Would your business survive in the event of a security breach?

26.08.2020 The Australian Government has announced it will spend A$1.66 billion over the next 10 years to strengthen the cyber defences of companies and households after a rise in cyber attacks.

Adversaries activities online range from ransomware incidents to the execution of malicious programs and code. Adversaries are out there probing 24/7 to find weaknesses in systems and in the current business climate it’s more a matter of when, not if.

The Australian Signals Directorate (ASD) have issued an Essential Eight road map that can be used as a baseline to check your business protocols are not vulnerable. Whilst no single mitigation strategy is guaranteed to prevent cyber security incidents, this baseline makes it much harder for adversaries to compromise systems.

Does your business cover all of the mitigation strategies outlined below?

Mitigation Strategies to Prevent Malware Delivery and Execution

  1. Application control to prevent execution of unapproved/malicious programs including .exe, DLL, scripts (e.g. Windows Script Host, PowerShell and HTA) and installers.

Why: All non-approved applications (including malicious code) are prevented from executing.

  1. Configure Microsoft Office macro settings to block macros from the internet, and only allow vetted macros either in ‘trusted locations’ with limited write access or digitally signed with a trusted certificate.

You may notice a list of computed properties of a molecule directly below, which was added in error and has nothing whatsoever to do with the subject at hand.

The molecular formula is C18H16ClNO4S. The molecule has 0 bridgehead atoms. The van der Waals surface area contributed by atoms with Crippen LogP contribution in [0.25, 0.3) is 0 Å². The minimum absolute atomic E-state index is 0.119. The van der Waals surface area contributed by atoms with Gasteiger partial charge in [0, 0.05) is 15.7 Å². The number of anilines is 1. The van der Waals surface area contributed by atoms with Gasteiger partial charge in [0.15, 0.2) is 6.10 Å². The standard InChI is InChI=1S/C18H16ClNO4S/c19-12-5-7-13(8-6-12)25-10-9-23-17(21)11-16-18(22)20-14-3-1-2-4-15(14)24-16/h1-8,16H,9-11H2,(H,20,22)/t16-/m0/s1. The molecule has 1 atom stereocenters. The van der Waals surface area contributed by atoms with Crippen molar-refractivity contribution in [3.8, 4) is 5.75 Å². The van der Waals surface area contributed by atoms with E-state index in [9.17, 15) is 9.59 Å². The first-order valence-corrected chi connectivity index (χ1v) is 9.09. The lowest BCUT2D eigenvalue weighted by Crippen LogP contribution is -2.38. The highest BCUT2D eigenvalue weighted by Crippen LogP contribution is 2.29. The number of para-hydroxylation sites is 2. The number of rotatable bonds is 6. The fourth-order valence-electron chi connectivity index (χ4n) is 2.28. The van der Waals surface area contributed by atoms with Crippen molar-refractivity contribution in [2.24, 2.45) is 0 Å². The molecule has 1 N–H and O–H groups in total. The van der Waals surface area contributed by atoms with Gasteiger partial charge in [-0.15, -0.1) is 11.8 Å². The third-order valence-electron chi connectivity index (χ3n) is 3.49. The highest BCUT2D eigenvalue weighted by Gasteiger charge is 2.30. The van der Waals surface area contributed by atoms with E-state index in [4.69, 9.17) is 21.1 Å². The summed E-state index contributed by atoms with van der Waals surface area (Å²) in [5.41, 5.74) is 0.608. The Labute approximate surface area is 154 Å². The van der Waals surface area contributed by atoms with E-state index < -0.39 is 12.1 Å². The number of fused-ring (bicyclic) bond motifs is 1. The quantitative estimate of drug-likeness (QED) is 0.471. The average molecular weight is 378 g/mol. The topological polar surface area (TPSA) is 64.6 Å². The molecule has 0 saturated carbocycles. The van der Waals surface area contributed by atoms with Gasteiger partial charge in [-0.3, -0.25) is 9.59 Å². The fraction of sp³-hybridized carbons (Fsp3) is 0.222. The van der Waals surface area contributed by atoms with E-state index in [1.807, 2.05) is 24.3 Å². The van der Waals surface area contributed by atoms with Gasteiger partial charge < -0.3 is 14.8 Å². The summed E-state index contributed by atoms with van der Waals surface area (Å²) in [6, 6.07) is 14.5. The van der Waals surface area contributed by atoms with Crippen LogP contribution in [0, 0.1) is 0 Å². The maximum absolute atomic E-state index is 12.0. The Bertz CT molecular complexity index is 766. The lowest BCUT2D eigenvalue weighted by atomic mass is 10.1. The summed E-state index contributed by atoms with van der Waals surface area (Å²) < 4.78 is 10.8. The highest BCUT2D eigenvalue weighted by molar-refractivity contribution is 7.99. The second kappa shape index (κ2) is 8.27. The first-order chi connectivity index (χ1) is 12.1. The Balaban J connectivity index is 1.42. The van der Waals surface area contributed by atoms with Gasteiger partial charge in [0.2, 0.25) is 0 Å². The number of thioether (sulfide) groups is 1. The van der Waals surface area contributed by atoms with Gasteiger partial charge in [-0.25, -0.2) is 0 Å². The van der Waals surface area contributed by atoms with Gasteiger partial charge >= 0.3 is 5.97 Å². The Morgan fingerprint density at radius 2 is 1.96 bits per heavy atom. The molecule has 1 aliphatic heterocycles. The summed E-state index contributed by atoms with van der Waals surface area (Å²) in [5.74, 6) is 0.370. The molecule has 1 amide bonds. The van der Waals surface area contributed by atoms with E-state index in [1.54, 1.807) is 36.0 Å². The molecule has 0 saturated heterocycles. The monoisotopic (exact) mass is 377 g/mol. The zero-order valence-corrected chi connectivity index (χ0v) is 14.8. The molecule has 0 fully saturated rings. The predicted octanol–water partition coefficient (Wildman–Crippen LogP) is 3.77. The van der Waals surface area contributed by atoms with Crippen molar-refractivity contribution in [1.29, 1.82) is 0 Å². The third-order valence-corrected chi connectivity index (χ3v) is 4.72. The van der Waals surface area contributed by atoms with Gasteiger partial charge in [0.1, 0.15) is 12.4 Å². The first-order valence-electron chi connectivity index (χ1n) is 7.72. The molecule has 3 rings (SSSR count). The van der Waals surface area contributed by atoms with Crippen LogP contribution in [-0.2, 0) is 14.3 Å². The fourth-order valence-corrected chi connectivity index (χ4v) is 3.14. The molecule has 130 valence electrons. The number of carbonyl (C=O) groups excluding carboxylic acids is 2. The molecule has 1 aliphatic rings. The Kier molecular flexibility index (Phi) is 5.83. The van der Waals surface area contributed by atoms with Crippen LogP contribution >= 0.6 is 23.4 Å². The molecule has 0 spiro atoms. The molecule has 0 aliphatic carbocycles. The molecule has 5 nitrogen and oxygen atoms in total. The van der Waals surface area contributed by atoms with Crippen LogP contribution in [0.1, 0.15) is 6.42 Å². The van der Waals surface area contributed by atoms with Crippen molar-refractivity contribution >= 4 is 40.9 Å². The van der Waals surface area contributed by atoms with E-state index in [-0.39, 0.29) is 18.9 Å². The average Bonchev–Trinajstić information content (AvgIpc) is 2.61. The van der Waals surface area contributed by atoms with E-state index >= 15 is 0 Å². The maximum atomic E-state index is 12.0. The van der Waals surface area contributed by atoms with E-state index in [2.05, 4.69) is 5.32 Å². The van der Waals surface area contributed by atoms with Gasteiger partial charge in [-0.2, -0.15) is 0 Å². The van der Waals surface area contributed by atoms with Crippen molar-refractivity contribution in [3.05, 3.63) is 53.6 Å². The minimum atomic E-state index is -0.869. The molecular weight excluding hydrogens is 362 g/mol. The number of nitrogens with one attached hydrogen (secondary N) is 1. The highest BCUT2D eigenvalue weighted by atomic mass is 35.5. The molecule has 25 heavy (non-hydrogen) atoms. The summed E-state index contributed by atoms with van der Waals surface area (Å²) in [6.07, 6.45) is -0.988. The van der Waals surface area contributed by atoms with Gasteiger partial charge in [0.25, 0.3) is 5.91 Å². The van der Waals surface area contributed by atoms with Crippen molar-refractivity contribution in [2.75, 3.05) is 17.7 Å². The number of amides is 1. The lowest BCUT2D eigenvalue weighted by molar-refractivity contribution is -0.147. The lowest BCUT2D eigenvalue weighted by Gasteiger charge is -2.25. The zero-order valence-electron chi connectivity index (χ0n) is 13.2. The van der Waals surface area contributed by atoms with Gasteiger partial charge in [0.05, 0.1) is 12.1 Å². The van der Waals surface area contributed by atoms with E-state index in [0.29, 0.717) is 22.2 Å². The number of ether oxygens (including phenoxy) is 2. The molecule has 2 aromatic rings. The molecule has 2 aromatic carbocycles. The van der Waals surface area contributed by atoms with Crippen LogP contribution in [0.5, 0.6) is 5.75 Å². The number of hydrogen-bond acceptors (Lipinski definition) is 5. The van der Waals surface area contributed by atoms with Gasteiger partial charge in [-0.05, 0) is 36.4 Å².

Why: Microsoft Office macros can be used to deliver and execute malicious code on systems.

  1. Patch applications. Flash, web browsers, Microsoft Office, Java and PDF viewers. Patch/mitigate computers with ‘extreme risk’ vulnerabilities within 48 hours. Use the latest version of applications.

Why: Security vulnerabilities in applications can be used to execute malicious code on systems.

  1. User application hardening. Configure web browsers to block Flash (ideally uninstall it), ads and Java on the internet. Disable unneeded features in Microsoft Office (e.g. OLE), web browsers and PDF viewers.

Why: Flash, ads and Java are popular ways to deliver and execute malicious code on systems.

Mitigation Strategies to Limit the Extent of Cyber Security Incidents

  1. Restrict administrative privileges to operating systems and applications based on user duties. Regularly revalidate the need for privileges. Don’t use privileged accounts for reading email and web browsing.

Why: Admin accounts are the ‘keys to the kingdom’. Adversaries use these accounts to gain full access to information and systems.

  1. Multi-factor authentication including for VPNs, RDP, SSH and other remote access, and for all users when they perform a privileged action or access an important (sensitive/high-availability) data repository.

Why: Stronger user authentication makes it harder for adversaries to access sensitive information and systems.

  1. Patch operating systems. Patch/mitigate computers (including network devices) with ‘extreme risk’ vulnerabilities within 48 hours. Use the latest operating system version. Don’t use unsupported versions.

Why: Security vulnerabilities in operating systems can be used to further the compromise of systems.

Mitigation Strategies to Recover Data and System Availability

  1. Daily backups of important new/changed data, software and configuration settings, stored disconnected, retained for at least three months. Test restoration initially, annually and when IT infrastructure changes.

Why: To ensure information can be accessed following a cyber security incident (e.g. a ransomware incident).

SureCity Networks specialises in “securing the city” and provides vendor agnostic solutions covering cyber and network security. If you need help or advice getting your business cyber secure please don’t hesitate to reach out.

Explore More

© 2019. All rights reserved